High-Speed Countercurrent Chromatography
- Helically coiled inert tubing (Usually Teflon or sometimes stainless steel) that rotates on its own axis
- A gear assembly arranged such that the helical coils revolve around a central axis to achieve planetary motion.
In contrast to CPC, there are no rotating seals. HSCCC instruments have a minimum of two orifices. Most modern HSCCC instruments contain multiple (usually two or three) separation coils that can be connected either in series (to give a system with only one inlet and one outlet) or in parallel (multiple inlets/outlets). In practice it is usually most convenient to conect multiple columns in series. This results in a self-balancing system.
Typically, instruments are configured such that one orifice serves as an inlet where the sample and solvents are introduced, and the other as an outlet from which fractions elute. The machine itself is analogous to a Column in HPLC. Unlike HPLC, however, the inlet and outlet tubing may be switched back and forth, depending on whether the heavier (lower phase) or the lighter (upper) phase of the binary system is chosen as the Mobile Phase. (See Solvent Systems)
Several prototype HSCCC instruments have been developed by Ito and manufactured in the NIH machine shop. They differ most notably in the relative angle of the two axes of rotation and in the beta ratio (ratio of central to planetary radii). Machines that have seen most commercial success are of the “J-type” configuration. Extensive and detailed reviews of the various configurations can be found in the books cited below. For a general review, see the volume edited by Ito and Mandava (1988).
As the helical coil rotates about its own axis and revolves around a central axis, an oscillating (hydrodynamic) force field is observed at every given point along the length of the tubing. When filled with a liquid then set in motion, the liquid will migrate towards one of the two orifices, designated the “Head” and away from the other orifice, designated the “Tail”. When the lower phase is chosen as the mobile phase in HSCCC, the instrument is operated in “head-to-tail” mode. The opposite case is called “tail-to-head” elution.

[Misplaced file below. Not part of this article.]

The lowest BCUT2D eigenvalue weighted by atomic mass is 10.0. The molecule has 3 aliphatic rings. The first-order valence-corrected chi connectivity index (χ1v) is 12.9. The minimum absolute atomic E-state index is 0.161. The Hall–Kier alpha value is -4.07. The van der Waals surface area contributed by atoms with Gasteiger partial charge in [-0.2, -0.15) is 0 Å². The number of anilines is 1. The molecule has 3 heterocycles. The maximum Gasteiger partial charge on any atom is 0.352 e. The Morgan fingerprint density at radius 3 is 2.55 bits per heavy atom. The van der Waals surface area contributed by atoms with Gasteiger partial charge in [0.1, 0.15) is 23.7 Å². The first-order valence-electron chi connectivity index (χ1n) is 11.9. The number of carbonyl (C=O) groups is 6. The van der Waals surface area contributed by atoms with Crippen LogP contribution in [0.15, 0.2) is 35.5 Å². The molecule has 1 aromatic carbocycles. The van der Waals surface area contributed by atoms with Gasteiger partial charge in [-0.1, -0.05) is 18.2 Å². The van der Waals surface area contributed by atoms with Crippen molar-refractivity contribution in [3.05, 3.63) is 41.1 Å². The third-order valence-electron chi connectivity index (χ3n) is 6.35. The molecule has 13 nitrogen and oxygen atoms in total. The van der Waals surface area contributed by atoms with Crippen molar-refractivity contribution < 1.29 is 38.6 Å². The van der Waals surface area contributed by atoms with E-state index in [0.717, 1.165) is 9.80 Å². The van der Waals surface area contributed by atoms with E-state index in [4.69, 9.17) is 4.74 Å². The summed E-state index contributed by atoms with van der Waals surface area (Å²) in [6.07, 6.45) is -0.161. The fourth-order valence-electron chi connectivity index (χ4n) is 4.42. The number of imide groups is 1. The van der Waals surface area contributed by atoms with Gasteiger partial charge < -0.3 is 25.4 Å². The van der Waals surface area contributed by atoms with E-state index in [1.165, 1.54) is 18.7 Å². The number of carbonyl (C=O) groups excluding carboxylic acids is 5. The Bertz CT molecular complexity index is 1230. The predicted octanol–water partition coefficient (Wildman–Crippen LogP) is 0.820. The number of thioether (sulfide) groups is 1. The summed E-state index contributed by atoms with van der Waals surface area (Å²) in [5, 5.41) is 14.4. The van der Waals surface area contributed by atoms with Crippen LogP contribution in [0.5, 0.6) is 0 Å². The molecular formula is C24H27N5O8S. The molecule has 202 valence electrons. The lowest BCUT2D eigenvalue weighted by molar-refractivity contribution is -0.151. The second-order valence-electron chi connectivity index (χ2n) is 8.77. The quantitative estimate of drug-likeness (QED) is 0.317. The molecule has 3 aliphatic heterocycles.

- Yoichiro Ito and colleagues (NIH, Bethesda, MD) developed planetary, centrifugal CCC
- “Increases gravity” – improves mixing - created hydrodynamic equilibrium
- Theoretically thousands (up to 70,000 per hour) partitioning/chromatographic steps (Mixing, Settling, Separating)
- Berthod, A, Ed. Countercurrent Chromatography: The support-free liquid stationary phase (Wilson & Wilson's Comprehensive Analytical Chemistry Vol. XXXVIII); Elsevier Science Ltd.: Boston, 2002.
- Conway, Walter D., Ed. Countercurrent Chromatography: Apparatus, Theory and Applications; VCH Publishers: New York, 1990.
- Conway, Walter D.; Petroski, Richard J. Modern Countercurrent Chromatography (ACS Symposium Series #593); ACS Publications, 1995.
- Ito, Yoichiro. Golden rules and pitfalls in selecting optimum conditions for high-speed counter-current chromatography. Journal of Chromatography, A 2005, 1065, 145-168.
- Ito, Yoichiro; Conway, Walter D., Eds. High-speed Countercurrent Chromatography (Chemical Analysis, Vol 132); John Wiley and Sons: New York, 1996.
- Mandava, N. Bhushan; Ito, Yoichiro, Eds. Countercurrent Chromatography: Theory and Practice (Chromatographic Science Series, Vol. 44); Marcel Dekker, Inc.: New York, 1988.
- Menet, Jean-Michel; Thiebaut, Didier, Eds. Countercurrent Chromatography (Chromatographic Science Series Vol 82); Marcel Dekker, Inc.: New York, 1999.